When I realized I had postpartum anxiety and started taking medication, my daughter was already six or seven months old. Normally, postpartum hormonal issues that affect feelings should last a couple of weeks after birth. So why was I still feeling so much fear and anxiety six months in? Here is my story about postpartum anxiety medication and my treatment.
I read an article about postpartum anxiety symptoms that resonated with my soul. I couldn’t quite figure out what was wrong with me. In my mind, if I couldn’t identify what it was, I didn’t want to share about it.
My suffering lasted for months before I sought help. I was always anxious, irritable, and worried over seemingly trivial things. I rarely let my daughter out of my sight, lest something happen to her while in the care of someone else.
These thoughts and feelings were pervasive and I didn’t know what to do about it. Was I just an overprotective mom? Or was this what motherhood was all about?
Now I know this behavior is not normal. If you’re having anxious and intrusive thoughts that you can’t quite explain, read this article and see if it resonates.
Postpartum anxiety, in general
Postpartum anxiety disorder is less talked about than postpartum depression. It is listed as a mood disorder under the Perinatal Mood Disorders umbrella, alongside postpartum depression and postpartum psychosis.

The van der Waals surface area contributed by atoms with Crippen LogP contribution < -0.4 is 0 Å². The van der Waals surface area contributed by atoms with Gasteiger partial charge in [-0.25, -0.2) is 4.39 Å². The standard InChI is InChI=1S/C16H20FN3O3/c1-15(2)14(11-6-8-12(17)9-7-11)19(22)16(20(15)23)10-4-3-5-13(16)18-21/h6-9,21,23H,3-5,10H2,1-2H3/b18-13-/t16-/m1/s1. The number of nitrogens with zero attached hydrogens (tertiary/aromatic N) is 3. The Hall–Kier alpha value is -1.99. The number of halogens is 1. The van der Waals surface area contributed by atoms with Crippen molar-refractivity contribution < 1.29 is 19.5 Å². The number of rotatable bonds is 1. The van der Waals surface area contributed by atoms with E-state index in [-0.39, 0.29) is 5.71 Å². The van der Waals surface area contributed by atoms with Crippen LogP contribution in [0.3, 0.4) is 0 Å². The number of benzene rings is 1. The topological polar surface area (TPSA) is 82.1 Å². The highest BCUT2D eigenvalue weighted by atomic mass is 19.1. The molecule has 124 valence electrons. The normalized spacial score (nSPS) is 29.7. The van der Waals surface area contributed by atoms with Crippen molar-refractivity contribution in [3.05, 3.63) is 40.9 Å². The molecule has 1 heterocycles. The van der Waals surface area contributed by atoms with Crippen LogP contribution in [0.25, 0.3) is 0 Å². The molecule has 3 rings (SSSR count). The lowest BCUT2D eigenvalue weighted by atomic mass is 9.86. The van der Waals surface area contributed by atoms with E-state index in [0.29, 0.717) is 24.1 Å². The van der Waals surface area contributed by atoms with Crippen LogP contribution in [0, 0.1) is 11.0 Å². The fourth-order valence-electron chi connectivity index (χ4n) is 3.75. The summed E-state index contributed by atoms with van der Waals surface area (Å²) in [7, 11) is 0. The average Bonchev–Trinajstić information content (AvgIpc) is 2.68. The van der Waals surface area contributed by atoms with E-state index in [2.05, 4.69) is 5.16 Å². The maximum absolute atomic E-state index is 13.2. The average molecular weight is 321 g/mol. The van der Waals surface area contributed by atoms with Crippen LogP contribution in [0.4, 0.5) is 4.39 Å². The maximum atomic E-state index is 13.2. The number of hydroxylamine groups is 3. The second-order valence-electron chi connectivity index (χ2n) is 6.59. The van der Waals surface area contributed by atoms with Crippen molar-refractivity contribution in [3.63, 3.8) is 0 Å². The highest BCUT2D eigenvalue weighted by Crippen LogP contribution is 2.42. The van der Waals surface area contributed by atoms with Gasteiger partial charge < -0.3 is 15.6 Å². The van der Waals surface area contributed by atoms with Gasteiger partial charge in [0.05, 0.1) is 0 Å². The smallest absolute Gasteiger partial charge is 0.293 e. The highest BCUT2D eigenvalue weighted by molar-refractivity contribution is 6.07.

Perinatal Mood Disorders relate to anxiety and depression symptoms during pregnancy and up to one year postpartum1.
Symptoms may include:
- Extreme worries and fears, especially about the safety of the baby
- Panic attacks
- Shortness of breath, chest pain, dizziness, tingling
- Feelings of losing control
- Emotional numbness
Often, symptoms vary by individual. Sometimes it can be difficult to distinguish between normal worrying versus postpartum anxiety.
It’s especially challenging for first time mothers. For me, as a first time mom, I didn’t know how I should be feeling. I ignored all of the anxious thoughts and resigned myself to the conclusion that ‘this is motherhood.’
Risk factors for postpartum anxiety
When I became pregnant, I knew that postpartum depression may be a reality for me due to my history with anxiety. Even though I consider my anxiety to be mild, it’s still a risk factor.
Risk factors for postpartum anxiety are very similar for postpartum depression. They include a history of anxiety, family history of anxiety, personal history of perinatal mental health issues, and thyroid disorder issues.
Social risk factors include socioeconomic status, lack of financial or emotional support, and pregnancy as a teen.